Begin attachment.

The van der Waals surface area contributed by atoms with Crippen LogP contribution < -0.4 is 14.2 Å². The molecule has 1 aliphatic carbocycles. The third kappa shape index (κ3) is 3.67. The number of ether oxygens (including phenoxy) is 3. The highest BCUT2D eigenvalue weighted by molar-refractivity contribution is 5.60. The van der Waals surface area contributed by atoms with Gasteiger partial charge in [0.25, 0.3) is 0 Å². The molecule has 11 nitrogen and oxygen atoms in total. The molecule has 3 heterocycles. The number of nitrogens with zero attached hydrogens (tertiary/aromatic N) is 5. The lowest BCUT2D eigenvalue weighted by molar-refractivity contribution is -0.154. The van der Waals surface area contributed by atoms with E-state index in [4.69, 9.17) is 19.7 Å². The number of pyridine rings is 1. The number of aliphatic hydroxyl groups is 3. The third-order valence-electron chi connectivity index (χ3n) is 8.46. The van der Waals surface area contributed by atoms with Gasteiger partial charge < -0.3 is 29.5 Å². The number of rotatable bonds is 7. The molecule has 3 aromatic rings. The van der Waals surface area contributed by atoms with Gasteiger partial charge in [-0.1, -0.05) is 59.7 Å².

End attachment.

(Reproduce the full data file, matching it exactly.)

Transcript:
The van der Waals surface area contributed by atoms with Crippen LogP contribution < -0.4 is 14.2 Å². The molecule has 1 aliphatic carbocycles. The third kappa shape index (κ3) is 3.67. The number of ether oxygens (including phenoxy) is 3. The highest BCUT2D eigenvalue weighted by molar-refractivity contribution is 5.60. The van der Waals surface area contributed by atoms with Gasteiger partial charge in [0.25, 0.3) is 0 Å². The molecule has 11 nitrogen and oxygen atoms in total. The molecule has 3 heterocycles. The number of nitrogens with zero attached hydrogens (tertiary/aromatic N) is 5. The lowest BCUT2D eigenvalue weighted by molar-refractivity contribution is -0.154. The van der Waals surface area contributed by atoms with E-state index in [4.69, 9.17) is 19.7 Å². The number of pyridine rings is 1. The number of aliphatic hydroxyl groups is 3. The third-order valence-electron chi connectivity index (χ3n) is 8.46. The van der Waals surface area contributed by atoms with Gasteiger partial charge < -0.3 is 29.5 Å². The number of rotatable bonds is 7. The molecule has 3 aromatic rings. The van der Waals surface area contributed by atoms with Gasteiger partial charge in [-0.1, -0.05) is 59.7 Å².